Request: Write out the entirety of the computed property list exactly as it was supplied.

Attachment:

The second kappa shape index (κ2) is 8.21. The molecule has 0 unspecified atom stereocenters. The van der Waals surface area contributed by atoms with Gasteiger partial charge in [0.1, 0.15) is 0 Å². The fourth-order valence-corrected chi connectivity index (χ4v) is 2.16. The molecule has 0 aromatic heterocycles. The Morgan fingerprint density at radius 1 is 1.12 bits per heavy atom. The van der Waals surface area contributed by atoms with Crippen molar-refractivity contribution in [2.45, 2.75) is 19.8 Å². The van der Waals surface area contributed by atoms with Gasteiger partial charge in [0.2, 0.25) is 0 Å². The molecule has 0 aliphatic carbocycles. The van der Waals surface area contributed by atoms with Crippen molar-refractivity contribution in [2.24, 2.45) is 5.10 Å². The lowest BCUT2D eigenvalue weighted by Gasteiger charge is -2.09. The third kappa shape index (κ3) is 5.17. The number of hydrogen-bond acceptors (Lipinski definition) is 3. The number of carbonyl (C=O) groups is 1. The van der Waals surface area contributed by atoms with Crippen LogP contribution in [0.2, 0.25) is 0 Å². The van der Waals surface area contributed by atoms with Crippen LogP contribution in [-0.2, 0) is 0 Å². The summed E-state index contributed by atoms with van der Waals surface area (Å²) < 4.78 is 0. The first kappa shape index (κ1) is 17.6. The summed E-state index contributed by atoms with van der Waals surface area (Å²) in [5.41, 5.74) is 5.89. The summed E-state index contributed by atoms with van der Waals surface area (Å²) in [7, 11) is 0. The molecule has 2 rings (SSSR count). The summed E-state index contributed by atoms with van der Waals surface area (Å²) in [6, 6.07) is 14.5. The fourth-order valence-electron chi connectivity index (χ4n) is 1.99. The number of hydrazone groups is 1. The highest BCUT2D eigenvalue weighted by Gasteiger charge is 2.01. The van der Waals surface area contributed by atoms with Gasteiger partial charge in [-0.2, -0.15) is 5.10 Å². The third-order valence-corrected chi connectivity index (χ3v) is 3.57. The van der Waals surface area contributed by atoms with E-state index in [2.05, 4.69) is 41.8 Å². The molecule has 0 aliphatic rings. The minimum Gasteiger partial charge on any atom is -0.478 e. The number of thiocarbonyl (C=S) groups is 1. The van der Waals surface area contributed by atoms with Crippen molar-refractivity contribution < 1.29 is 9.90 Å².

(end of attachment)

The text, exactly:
The second kappa shape index (κ2) is 8.21. The molecule has 0 unspecified atom stereocenters. The van der Waals surface area contributed by atoms with Gasteiger partial charge in [0.1, 0.15) is 0 Å². The fourth-order valence-corrected chi connectivity index (χ4v) is 2.16. The molecule has 0 aromatic heterocycles. The Morgan fingerprint density at radius 1 is 1.12 bits per heavy atom. The van der Waals surface area contributed by atoms with Crippen molar-refractivity contribution in [2.45, 2.75) is 19.8 Å². The van der Waals surface area contributed by atoms with Gasteiger partial charge in [0.2, 0.25) is 0 Å². The molecule has 0 aliphatic carbocycles. The van der Waals surface area contributed by atoms with Crippen molar-refractivity contribution in [2.24, 2.45) is 5.10 Å². The lowest BCUT2D eigenvalue weighted by Gasteiger charge is -2.09. The third kappa shape index (κ3) is 5.17. The number of hydrogen-bond acceptors (Lipinski definition) is 3. The number of carbonyl (C=O) groups is 1. The van der Waals surface area contributed by atoms with Crippen LogP contribution in [0.2, 0.25) is 0 Å². The van der Waals surface area contributed by atoms with Crippen LogP contribution in [-0.2, 0) is 0 Å². The summed E-state index contributed by atoms with van der Waals surface area (Å²) < 4.78 is 0. The first kappa shape index (κ1) is 17.6. The summed E-state index contributed by atoms with van der Waals surface area (Å²) in [5.41, 5.74) is 5.89. The summed E-state index contributed by atoms with van der Waals surface area (Å²) in [7, 11) is 0. The molecule has 2 rings (SSSR count). The summed E-state index contributed by atoms with van der Waals surface area (Å²) in [6, 6.07) is 14.5. The fourth-order valence-electron chi connectivity index (χ4n) is 1.99. The number of hydrazone groups is 1. The highest BCUT2D eigenvalue weighted by Gasteiger charge is 2.01. The van der Waals surface area contributed by atoms with Gasteiger partial charge in [-0.2, -0.15) is 5.10 Å². The third-order valence-corrected chi connectivity index (χ3v) is 3.57. The van der Waals surface area contributed by atoms with E-state index in [2.05, 4.69) is 41.8 Å². The molecule has 0 aliphatic rings. The minimum Gasteiger partial charge on any atom is -0.478 e. The number of thiocarbonyl (C=S) groups is 1. The van der Waals surface area contributed by atoms with Crippen molar-refractivity contribution < 1.29 is 9.90 Å².